How are we to understand criminal law reform? The idea seems simpleâthe criminal law on the books is wrong: it should be changed. But 'wrongâ how? By what norms 'wrongâ? As soon as one tries to answer those questions, the issue becomes more complex. One kind of answer is that the criminal law is substantively wrong: that is, we assume valid norms of background political morality, and we argue that doctrinally the criminal law on the books (...) does not embody those norms. Another kind of answer is that the criminal law as it stands presupposes certain empirical facts, and yet those facts do not hold. Traditionally, criminal law reform has been informed by both these answers. Analytical theorists examine doctrine for its conceptual structure, and social scientists examine the actual workings of the criminal justice system. This tidy picture is, however, challenged by social constructivist accounts of the criminal law. They challenge the stability and conceptual purity of doctrine, and they challenge the objectivity of social science. On the basis of these challenges, they undermine the ambitions of traditional criminal law reform, and argue that the only reforms to the criminal law that matter are politicized onesâthat criminal law reform is pointless unless it serves the interests of the marginalized and the dispossessed. It seems undeniable that in some sense our perceptions of crime in our society are indeed moulded by social forces, and that crime does not exist independently of the social structures and processes that help to define and control it. But why should those insights have the implications for our understanding of criminal law reform that they are alleged to have? How could it follow from those insights that criminal law reform either becomes radicalized or valueless? The aim of this paper is to show that what can legitimately be taken from the emphasis on the social constructedness of crime does not require wholesale abandonment of the traditional picture of criminal law reform, even though it may require some modifications of that picture. (shrink)
This article considers and criticizes criminal law‘s assumption of the moral autonomy of individuals, showing how that view rests on questionable and obscure Kantian commitments about the self, and proposes a naturalistic alternative developed through a synthetic reading of Adorno‘s and Bhaskar‘s account of the subject in relation to nature and society. As an embodied, emergent, changing subject whose practically rational powers are emergent, polymorphous, and contingent, the subject‘s moral autonomy is dependent on the conditions for experiences of solidarity (...) in four-planar nature. This view makes criminal theory‘s Autonomy Assumption look deeply questionable; autonomy must be a complex, nuanced open question, not an abstract, a priori default assumption. (shrink)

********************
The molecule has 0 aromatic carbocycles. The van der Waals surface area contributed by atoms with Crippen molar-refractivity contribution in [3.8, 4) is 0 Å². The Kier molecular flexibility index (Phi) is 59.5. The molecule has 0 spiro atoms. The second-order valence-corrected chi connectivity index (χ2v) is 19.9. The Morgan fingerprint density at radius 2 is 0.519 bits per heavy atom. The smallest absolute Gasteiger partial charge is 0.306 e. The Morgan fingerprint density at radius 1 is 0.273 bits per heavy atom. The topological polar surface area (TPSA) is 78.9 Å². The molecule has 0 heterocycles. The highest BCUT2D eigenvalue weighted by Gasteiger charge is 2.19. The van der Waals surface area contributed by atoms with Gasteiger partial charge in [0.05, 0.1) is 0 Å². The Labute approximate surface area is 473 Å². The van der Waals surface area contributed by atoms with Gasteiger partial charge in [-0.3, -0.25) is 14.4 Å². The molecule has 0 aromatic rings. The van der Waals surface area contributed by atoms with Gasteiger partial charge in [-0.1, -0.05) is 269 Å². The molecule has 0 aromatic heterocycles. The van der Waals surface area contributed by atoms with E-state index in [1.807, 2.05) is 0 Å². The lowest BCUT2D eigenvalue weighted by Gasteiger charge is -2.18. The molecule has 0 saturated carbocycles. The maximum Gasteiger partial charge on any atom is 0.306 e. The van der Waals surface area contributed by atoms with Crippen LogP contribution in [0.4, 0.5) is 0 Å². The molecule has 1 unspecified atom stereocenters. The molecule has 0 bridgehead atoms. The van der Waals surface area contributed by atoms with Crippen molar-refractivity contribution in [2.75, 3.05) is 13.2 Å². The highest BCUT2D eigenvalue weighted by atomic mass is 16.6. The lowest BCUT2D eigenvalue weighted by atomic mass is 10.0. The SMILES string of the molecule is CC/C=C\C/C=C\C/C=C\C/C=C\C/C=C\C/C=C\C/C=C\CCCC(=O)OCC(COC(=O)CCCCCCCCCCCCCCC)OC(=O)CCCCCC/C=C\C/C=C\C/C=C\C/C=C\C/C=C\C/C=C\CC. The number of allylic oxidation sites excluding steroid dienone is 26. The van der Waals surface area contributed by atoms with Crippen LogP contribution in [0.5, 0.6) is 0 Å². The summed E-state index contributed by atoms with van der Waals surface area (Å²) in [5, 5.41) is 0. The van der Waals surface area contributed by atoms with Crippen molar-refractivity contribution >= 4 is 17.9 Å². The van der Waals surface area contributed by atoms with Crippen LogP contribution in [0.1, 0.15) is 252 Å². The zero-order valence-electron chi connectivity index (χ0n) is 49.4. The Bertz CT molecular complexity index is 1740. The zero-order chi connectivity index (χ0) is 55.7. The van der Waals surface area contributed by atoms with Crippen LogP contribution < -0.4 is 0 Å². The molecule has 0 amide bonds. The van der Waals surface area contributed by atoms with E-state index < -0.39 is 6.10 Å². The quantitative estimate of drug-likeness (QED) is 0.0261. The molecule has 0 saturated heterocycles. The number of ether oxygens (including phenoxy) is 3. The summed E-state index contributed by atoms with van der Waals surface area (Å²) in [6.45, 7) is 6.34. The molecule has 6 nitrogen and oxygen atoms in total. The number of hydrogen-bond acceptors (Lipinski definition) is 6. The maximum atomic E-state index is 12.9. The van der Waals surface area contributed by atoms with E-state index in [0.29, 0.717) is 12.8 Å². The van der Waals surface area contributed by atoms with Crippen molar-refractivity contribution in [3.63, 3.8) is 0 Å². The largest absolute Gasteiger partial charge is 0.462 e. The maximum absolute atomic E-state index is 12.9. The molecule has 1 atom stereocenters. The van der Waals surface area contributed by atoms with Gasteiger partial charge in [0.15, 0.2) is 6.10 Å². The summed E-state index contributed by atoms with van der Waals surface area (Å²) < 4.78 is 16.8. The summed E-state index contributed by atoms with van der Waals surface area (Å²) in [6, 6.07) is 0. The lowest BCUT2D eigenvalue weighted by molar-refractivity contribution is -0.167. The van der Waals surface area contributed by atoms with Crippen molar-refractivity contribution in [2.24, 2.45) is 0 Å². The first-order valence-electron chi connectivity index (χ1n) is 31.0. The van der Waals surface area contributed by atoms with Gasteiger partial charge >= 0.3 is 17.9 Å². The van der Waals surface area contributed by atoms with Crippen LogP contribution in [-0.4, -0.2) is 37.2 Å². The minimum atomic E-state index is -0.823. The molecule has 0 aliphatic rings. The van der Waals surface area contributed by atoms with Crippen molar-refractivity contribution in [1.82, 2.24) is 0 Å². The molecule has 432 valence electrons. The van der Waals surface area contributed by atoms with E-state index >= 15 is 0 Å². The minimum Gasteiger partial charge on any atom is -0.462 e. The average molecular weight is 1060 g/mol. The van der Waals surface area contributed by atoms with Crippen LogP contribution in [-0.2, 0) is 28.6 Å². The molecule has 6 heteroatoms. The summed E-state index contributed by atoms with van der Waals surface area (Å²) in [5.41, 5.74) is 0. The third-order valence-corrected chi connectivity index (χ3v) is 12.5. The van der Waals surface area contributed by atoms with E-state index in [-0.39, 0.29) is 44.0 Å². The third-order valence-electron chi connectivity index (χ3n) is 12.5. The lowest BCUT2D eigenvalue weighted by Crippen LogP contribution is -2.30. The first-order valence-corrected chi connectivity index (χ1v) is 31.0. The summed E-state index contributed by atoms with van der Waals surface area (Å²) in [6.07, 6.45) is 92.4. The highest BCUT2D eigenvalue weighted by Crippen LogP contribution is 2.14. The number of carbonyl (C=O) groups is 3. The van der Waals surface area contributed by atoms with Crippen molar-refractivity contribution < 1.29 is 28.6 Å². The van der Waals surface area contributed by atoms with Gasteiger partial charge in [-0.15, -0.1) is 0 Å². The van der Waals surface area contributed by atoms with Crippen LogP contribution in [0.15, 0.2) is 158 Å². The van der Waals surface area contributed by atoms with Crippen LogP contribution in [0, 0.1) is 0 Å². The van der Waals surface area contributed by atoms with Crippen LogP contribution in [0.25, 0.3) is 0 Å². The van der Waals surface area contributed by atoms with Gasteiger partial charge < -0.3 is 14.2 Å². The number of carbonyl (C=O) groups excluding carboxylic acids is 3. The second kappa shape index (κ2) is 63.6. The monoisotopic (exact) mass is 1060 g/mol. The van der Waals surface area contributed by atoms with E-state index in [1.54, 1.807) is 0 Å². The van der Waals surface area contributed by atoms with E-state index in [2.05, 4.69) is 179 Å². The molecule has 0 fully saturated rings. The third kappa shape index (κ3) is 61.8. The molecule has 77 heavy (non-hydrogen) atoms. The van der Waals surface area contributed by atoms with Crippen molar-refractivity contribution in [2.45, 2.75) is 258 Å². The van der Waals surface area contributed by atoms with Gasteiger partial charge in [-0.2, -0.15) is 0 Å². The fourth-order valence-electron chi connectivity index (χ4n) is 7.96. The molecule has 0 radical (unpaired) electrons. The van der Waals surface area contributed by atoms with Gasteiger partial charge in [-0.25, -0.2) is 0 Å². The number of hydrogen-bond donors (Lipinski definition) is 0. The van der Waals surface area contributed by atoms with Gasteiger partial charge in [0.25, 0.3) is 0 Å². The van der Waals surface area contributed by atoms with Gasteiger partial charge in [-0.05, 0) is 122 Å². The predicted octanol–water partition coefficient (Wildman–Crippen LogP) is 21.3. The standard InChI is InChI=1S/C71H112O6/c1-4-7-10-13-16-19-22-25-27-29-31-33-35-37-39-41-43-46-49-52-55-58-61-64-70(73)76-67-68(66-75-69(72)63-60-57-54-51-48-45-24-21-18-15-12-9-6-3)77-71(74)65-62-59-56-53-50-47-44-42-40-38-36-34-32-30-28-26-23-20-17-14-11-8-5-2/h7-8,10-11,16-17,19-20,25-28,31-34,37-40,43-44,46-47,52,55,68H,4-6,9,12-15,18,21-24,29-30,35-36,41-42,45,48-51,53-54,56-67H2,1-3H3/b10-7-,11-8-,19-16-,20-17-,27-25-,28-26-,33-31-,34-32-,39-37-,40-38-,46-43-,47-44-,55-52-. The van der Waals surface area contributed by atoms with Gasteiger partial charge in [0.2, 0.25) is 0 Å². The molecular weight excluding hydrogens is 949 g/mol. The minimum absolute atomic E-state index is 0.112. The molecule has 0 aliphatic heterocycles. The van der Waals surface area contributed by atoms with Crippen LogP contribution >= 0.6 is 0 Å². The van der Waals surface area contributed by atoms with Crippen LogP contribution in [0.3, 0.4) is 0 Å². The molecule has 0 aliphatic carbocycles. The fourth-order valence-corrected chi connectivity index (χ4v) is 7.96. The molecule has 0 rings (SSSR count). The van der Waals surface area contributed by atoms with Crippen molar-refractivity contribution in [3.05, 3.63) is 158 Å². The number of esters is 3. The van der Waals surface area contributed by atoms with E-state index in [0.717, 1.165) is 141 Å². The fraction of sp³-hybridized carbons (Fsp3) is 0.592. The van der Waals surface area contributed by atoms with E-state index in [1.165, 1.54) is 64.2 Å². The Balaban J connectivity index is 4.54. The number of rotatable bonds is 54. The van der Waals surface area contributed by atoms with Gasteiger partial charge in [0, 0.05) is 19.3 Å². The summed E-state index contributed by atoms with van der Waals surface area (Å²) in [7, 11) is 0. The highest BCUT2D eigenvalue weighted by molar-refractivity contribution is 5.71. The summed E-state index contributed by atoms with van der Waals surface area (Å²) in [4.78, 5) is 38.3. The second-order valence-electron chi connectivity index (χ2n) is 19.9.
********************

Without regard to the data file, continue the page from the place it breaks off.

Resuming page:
In the last two decades, the philosophy of criminal law has undergone a vibrant revival in Canada. The adoption of the Charter of Rights and Freedoms has given the Supreme Court of Canada unprecedented latitude to engage with principles of legal, moral, and political philosophy when elaborating its criminal law jurisprudence. Canadian scholars have followed suit by paying increased attention to the philosophical foundations of domestic criminal law. Because of Canada's leadership in international criminal law, both (...) at the level of the International Criminal Court and of specific war crimes tribunals, they have also begun to turn their attention to international criminal law per se. This collection seeks to bring all these Canadian voices together for the first time, and evidence the fact that criminal law theory is no longer to be associated exclusively with the older British, German and American traditions. The topics covered include questions of philosophical methodology, the legitimate scope of domestic and international criminalization, rationales for criminal law defences in both domestic and international law, the philosophical underpinnings of specific crimes and forms of joint responsibility, as well as the theorization of criminal procedure and evidence law. ENDORSEMENTS "In continental Europe, academic commentary on the criminal law has long manifested large philosophical ambitions. Less so in common-law countries, where the dominance of jury trial and the piecemeal development of case-law, together with the famously robust attitudes of common lawyers, have militated against detailed philosophical engagement with doctrine. Over the last 20 years or so, however, new generations of philosophically-literate lawyers and legally-informed philosophers have overcome the historic resistance. Nowhere more so, it seems, than in Canada, where the common law and civilian traditions meet. In 'Rethinking Criminal Law Theory', François Tanguay-Renaud and James Stribopoulos have joined with 14 talented Canadian colleagues to showcase the tremendous breadth and depth of their contemporary national contribution to the subject. Ranging across topics as diverse as emergency, obscenity, and insanity, these essays - without exception insightful and penetrating -set a high standard for the rest of us to aspire to.'' John Gardner, University of Oxford "'Rethinking Criminal Law Theory' is an excellent collection of essays demonstrating the vigour, creativity and range of Canadian criminal justice scholarship. It covers a wide range of problems and issues both in the domestic and the international context. Core questions are examined in depth and new questions are brought to the fore. I recommend it very highly to criminal lawyers and philosophers of the criminal law." Professor Victor Tadros, University of Warwick "'Rethinking Criminal Law Theory 'is packed with outstanding contributions from criminal law theorists who are among the best not only in Canada, but in the whole English-speaking world. Broad and deep in its coverage, the collection offers fresh approaches to a wide range of cutting-edge issues in the field. It provides a resource readers will come back to repeatedly." Stuart Green, Professor of Law and Justice Nathan L Jacobs Scholar, Rutgers University. (shrink)